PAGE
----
I love, love, love intuitive downloads or inspiration flashes, as many would call it. When it comes it comes in this complete, clear form and writing is easy. This happened to me during this process too and I was glad it did.
I enjoyed setting a schedule and managing my time. It plays very well into productivity, results and increase in your writing speed over time. It is good and I found writing something every day is a great tool no matter how many words and in however many sittings. Focusing and commitment are definitely very important parts to a writing process. A balance between order, structure, routine and intuition/inspiration is a winning combo.
I learnt that I do not enjoy making things up when I intentionally do it (intuitive writing is a different thing) and prefer writing non-fiction on the whole, but this might change over time as I experience fiction writing more. I trust it will become clearer and for now it is too soon to tell.I am a visual, sensory that needs to see, touch and smell ‘a scene’, ‘an image’, etc. before I can talk about it. This is probably quite common. You can’t write what you can’t see clearly is true for me.
During my process I had a critique group going where the beginning chapters were being reviewed. I found it helpful, motivational and helped me self-reflect. Criticism is good and healthy.Reading on writing is very helpful and so is reading books in your genre. I finally understood the importance of reading in order to write and writing in order to know what your reading preferences are. Again, I came to a conclusion that I like a particular genre and prefer reading non-fiction.
Writing as a therapeutic process. I started this project with the intention of it being for myself, as a process of learning the craft, releasing a story that had been waiting for many years to be told and putting something to rest. I did just that through my heroine’s voice and her intentions she re-defined her journey and told me a different ending to the one I conceptualised before. Changing the ending of something is very powerful I can tell you. At the moment though, as she is very satisfied with how things ended and she loves it she doesn’t want to go back and look over parts of the story that still need her attention. So partly, I wait and partly I employ some tools to convince her to tell me more. Writing a novel is a great opportunity to re-write the ending of whatever story you might have been holding on to for whatever reason. It is also therapeutic because you are finding and using your own voice either as a narrator or through your characters. You hear yourself for the first time, as I did. It was revelatory and strange, but again, powerful.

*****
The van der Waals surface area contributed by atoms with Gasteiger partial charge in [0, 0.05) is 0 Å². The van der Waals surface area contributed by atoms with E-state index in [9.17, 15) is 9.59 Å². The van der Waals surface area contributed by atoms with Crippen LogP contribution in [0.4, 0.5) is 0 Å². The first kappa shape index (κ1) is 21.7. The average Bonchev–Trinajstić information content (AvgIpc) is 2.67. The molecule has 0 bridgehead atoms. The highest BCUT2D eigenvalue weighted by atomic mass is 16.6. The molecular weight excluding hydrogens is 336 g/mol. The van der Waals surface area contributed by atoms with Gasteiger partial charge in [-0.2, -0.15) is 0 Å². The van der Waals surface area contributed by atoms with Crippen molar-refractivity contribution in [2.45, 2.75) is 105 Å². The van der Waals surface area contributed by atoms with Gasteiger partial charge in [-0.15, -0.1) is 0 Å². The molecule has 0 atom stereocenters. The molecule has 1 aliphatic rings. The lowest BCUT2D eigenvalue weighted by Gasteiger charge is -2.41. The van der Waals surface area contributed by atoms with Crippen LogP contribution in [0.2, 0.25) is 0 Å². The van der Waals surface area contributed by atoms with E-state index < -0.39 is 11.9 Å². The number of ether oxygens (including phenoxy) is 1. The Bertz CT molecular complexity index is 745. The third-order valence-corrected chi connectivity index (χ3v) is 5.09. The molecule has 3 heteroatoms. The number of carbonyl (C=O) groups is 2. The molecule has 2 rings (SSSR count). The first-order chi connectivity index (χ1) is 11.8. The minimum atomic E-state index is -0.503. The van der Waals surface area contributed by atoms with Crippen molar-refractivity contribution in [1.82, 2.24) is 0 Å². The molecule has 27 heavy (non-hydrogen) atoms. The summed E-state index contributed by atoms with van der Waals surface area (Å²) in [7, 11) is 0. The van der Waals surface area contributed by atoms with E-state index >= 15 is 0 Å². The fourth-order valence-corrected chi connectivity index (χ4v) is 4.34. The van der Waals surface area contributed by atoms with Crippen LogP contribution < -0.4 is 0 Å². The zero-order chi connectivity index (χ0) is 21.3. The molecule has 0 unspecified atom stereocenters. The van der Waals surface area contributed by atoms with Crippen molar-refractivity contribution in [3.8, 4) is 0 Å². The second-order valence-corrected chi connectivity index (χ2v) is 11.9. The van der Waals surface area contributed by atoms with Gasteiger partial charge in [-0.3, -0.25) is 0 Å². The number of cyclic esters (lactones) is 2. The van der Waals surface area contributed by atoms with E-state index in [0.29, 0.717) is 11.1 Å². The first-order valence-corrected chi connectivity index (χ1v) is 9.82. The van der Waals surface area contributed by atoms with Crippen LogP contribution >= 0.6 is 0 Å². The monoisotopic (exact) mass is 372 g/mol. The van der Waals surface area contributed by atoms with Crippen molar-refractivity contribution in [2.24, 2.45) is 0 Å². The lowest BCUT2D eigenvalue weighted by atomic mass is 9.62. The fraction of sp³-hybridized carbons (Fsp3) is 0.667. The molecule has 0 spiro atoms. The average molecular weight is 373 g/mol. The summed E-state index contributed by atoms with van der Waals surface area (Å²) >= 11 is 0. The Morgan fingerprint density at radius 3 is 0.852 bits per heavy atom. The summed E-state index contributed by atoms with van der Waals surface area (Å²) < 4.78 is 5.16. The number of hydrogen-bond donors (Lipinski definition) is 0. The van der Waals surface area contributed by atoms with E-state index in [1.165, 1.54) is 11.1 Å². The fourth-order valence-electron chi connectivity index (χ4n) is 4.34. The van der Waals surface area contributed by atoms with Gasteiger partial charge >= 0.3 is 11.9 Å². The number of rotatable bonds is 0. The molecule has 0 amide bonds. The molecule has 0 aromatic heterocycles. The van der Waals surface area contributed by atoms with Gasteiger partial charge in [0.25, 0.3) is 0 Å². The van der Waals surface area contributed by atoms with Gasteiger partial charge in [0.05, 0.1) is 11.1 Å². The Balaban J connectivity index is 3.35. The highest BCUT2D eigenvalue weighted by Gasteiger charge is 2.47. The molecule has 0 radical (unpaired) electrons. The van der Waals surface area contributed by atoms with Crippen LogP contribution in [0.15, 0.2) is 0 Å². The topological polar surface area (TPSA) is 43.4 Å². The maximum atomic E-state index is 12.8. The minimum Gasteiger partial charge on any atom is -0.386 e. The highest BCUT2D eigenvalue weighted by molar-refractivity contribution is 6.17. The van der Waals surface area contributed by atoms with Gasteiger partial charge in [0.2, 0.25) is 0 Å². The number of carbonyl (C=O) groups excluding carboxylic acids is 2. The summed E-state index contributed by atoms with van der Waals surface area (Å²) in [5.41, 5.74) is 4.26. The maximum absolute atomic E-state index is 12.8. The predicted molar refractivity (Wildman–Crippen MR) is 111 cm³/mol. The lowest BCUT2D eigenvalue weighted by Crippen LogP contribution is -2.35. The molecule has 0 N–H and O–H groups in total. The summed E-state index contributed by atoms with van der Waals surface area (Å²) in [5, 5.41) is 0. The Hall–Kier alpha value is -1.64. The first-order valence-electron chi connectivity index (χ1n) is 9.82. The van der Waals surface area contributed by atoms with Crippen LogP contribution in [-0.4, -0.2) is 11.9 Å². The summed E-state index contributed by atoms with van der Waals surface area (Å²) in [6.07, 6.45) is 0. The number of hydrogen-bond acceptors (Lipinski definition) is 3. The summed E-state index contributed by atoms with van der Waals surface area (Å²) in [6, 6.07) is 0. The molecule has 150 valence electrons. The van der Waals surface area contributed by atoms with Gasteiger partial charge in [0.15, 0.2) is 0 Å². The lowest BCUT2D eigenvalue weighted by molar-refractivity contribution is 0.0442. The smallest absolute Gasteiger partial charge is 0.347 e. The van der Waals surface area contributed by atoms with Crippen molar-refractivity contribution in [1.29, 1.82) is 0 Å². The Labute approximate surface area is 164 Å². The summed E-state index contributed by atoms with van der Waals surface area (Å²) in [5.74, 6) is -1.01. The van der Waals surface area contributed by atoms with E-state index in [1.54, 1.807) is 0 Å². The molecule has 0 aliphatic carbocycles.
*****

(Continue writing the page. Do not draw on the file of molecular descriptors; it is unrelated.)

Alternating writing with a physical activity, walking in my case, always walking, works for me. I would write for two hours and then I need to get out. Switching up activities kept the routine going and just felt containing and balanced.
This one is more for the future, as I plan my next step and it is beginning to write as ideas come through, not putting it off. Writing continuously is important in order to improve the craft and define your voice more with each book or a project.
I found the process incredibly rich, fascinating and so inspiring on many levels that I can say I am in love with the process, not necessarily with my book or the idea, but the process itself. It opens up so many avenues for growth and improvement and makes self-awareness and aspirations for the future clear. It is an organic and alive process too, which, if allowed to unfold and live, will bring a lot more insights.